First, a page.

A very special document will be auctioned later this year – a rare copy of the US Constitution.

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Sotheby’s announced Friday – appropriately on Constitution Day – that in November it would put up for auction one of just 11 surviving copies of the Constitution from the official first printing produced for delegates to the Constitutional Convention and the Continental Congress. It is the only copy that remains in private hands and is estimated at $15 million–$20 million.

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“This is the final text. The debate over what the Constitution would say with this document was over. The debate had just begun about whether the Constitution was being adopted,” said an international senior expert in Sotheby’s Department of Books and Manuscripts Selby Kiefer, told The Associated Press.

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He said of the document that was created, “It was the Constitution, but it didn’t take effect until it was debated and ratified. So this is the first in the process of our living now under this 234-year-old document.” It was a step.” in Philadelphia during the summer of 1787.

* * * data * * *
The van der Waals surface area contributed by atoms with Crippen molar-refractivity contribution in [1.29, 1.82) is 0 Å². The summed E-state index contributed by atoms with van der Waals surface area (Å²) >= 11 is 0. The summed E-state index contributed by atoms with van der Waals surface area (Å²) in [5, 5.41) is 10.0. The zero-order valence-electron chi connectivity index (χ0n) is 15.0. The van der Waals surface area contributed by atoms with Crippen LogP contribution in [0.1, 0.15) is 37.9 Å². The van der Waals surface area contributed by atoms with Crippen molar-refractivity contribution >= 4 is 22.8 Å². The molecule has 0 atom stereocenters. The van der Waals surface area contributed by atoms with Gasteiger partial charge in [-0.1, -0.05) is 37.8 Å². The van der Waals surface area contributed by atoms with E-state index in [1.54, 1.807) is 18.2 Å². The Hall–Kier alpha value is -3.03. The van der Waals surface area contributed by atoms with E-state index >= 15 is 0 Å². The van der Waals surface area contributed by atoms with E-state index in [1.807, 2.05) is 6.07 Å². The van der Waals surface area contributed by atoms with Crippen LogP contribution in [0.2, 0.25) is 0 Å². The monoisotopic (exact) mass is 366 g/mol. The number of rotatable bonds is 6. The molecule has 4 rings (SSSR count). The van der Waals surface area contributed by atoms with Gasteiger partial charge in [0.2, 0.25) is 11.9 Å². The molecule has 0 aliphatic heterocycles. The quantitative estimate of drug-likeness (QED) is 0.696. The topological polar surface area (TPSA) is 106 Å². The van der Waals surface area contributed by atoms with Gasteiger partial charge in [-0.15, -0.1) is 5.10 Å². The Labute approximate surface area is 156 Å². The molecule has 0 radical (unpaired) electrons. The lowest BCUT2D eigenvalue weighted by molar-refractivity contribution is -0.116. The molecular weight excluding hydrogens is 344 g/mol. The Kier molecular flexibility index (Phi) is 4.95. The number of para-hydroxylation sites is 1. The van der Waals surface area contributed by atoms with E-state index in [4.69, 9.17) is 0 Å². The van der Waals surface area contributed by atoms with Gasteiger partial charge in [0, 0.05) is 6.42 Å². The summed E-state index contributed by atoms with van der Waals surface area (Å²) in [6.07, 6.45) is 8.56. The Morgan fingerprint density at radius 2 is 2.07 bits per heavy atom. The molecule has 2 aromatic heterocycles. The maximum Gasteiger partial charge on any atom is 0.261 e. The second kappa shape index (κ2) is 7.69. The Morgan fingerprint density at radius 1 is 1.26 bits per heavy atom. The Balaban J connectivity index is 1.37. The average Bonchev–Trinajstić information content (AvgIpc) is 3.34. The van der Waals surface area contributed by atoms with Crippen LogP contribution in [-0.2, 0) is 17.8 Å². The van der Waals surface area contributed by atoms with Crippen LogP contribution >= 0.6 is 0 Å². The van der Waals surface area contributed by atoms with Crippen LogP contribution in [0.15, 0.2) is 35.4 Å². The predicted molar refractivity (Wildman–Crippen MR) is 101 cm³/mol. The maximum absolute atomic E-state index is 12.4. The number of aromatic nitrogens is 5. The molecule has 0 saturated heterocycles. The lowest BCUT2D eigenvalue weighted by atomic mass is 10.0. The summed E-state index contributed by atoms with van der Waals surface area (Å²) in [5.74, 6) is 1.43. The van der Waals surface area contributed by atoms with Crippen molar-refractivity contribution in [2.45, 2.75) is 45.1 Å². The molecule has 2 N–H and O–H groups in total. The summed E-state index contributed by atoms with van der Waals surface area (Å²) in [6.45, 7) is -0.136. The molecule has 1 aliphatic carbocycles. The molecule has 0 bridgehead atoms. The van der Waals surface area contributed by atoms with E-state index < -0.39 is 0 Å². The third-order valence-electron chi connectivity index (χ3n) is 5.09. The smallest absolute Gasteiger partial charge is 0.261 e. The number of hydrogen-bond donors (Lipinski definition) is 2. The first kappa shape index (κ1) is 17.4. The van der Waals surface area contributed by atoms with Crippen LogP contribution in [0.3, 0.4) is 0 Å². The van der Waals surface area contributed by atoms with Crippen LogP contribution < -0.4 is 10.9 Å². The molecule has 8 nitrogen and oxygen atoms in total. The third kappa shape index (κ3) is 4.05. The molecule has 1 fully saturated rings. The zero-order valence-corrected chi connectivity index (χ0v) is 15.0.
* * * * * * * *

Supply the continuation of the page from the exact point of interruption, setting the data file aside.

Image of a rare copy of the US Constitution. (Sotheby’s)

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Image of a rare copy of the US Constitution. (Sotheby’s)

It will comprise of around 80 constitutional and related documents up for auction by the venerable House. A copy of the Constitution is on public view at Sotheby’s York Avenue galleries until September 19 and then travels to Los Angeles, Chicago and Dallas before returning to New York this fall.

This is Kiefer’s second time handling the rare document. He also led its auction in 1988. At the time, it had gone for only $165,000. “Although it’s many years later and I’ve handled a lot of great things and I’m more experienced, I must say it’s just as exciting, if not a little more exciting, then the second time around,” he said.

The document is from Dorothy Tapper’s collection and proceeds from the sale of the collection will benefit The Dorothy Tapper Goldman Foundation, which is dedicated to advancing the understanding of American democracy and how the actions of all citizens can make a difference.

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Image of a rare copy of the US Constitution. (Sotheby’s)

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Image of a rare copy of the US Constitution. (Sotheby’s)

“It would have belonged to a member of the Continental Congress or one of the delegates to the Continental Conference. Those were the only people who had access to this first printing,” Kiefer estimated, with several hundred copies originally made. “Your eye immediately turns to that first line, ‘We the people of the United States of America.'”